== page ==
After having decided to make the trip to Sri Lanka, Dr. Weerasinghe and his wife Gayani approached the Markham-Stouffville Hospital, local pharmacies, dentists, and doctors and asked if they would like to donate supplies that were on the list given to him by the Sri Lankan Ministry of Health. He also turned to friends, family and his patients for donations.

“I figured I might get a box or two of goods from people, but I was not prepared for the outpouring of generosity and caring that soon became apparent.” Boxes of medical supplies took over his waiting room and lined the halls to his practice, making it difficult to move around. Many patients wanted to help in any way they could. Some volunteered to help collect goods, while others helped to pack and label boxes.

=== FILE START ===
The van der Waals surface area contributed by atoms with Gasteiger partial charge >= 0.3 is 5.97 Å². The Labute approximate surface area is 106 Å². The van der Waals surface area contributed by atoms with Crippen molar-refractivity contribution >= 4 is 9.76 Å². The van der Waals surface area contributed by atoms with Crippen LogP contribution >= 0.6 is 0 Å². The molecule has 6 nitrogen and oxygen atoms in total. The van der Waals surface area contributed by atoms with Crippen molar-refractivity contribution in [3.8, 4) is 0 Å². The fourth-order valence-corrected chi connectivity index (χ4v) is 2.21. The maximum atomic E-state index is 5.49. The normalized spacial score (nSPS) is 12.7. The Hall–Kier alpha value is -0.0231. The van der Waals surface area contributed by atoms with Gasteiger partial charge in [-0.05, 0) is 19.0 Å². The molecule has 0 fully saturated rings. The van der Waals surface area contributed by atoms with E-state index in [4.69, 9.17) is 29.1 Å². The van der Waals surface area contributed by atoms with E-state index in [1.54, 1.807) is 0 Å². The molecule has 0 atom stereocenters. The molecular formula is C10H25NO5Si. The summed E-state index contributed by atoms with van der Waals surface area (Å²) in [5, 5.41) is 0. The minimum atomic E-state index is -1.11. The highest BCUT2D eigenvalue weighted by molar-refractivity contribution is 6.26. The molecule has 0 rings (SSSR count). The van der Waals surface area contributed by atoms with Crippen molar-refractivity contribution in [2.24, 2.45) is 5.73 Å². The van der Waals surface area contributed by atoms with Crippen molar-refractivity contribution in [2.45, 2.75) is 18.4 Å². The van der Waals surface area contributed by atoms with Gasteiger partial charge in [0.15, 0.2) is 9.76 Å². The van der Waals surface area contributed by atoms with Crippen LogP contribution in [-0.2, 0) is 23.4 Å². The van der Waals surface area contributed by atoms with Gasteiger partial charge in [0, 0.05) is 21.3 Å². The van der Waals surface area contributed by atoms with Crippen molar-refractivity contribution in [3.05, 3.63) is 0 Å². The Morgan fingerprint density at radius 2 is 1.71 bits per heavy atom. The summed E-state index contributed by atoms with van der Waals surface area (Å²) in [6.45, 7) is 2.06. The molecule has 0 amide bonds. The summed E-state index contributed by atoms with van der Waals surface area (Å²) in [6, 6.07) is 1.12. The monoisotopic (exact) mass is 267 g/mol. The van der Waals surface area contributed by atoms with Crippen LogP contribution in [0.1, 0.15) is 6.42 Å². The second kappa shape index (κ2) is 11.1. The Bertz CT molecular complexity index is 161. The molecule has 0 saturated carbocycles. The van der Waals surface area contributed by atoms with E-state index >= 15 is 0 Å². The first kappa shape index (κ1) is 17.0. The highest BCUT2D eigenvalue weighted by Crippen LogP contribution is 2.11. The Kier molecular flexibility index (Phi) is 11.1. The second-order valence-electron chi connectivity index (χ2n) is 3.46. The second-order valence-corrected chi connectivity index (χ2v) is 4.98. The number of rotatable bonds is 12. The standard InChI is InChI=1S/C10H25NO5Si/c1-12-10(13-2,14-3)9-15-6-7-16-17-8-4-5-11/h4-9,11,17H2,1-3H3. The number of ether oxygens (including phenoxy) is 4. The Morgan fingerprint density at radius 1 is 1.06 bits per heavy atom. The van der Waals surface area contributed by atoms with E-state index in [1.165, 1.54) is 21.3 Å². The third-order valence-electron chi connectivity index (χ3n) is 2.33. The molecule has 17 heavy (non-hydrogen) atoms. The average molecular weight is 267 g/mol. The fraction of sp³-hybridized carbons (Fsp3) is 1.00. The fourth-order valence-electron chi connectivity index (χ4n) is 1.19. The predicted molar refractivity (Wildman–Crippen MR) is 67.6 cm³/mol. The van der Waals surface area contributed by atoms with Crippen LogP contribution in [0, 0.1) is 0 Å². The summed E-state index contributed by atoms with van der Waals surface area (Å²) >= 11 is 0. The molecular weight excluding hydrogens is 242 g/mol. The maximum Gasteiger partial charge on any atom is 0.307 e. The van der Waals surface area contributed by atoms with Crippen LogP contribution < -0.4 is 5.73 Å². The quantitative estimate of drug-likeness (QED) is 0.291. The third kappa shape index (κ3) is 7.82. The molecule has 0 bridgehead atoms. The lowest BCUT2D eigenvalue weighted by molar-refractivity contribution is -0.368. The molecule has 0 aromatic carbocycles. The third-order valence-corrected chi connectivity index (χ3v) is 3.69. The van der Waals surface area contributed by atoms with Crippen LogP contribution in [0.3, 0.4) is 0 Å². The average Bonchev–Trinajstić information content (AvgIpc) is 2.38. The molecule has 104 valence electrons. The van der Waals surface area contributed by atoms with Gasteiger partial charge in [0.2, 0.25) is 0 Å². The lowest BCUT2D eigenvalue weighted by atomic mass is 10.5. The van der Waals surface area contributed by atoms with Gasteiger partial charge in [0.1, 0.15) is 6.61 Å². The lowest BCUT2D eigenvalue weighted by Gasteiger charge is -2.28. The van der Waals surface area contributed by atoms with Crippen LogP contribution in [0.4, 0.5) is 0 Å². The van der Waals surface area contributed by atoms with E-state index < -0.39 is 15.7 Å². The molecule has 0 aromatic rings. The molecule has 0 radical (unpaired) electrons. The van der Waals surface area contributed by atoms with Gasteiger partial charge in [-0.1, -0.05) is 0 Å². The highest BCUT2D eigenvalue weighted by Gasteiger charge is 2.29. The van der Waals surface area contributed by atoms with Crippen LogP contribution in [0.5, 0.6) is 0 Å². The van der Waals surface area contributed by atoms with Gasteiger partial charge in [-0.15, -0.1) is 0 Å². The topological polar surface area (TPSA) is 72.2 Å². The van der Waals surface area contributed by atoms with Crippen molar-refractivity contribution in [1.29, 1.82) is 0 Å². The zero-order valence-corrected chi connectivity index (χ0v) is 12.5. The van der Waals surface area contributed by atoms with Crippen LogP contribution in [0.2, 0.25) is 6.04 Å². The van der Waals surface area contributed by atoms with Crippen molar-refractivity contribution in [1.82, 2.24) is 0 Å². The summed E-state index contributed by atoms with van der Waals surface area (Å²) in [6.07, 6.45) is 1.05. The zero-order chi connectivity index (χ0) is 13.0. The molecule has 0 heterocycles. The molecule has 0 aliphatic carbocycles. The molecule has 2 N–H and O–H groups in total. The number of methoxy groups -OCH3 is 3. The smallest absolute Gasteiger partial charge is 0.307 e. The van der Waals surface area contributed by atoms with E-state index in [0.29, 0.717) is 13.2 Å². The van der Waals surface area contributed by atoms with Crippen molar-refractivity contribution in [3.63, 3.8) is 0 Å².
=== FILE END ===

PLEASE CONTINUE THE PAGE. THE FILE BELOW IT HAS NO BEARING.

After closing his practice for 10 days, the Weerasinghe’s arrived in Sri Lanka, and immediately made their way to the makeshift aid centre that they were told about through an email with a Sri Lankan doctor. The group consisted of independent health professionals and aid workers, not affiliated with any of the large NGOs, who were brought together by their desire to lend a hand during the crisis. The makeshift network set up a central hub where supplies were to be shared. Each day scouts from the network would fan out to the different refugee camps to find out what supplies were most needed. Later that day, or the following day, a team would return to the camps with the required supplies and to provide aid to the people.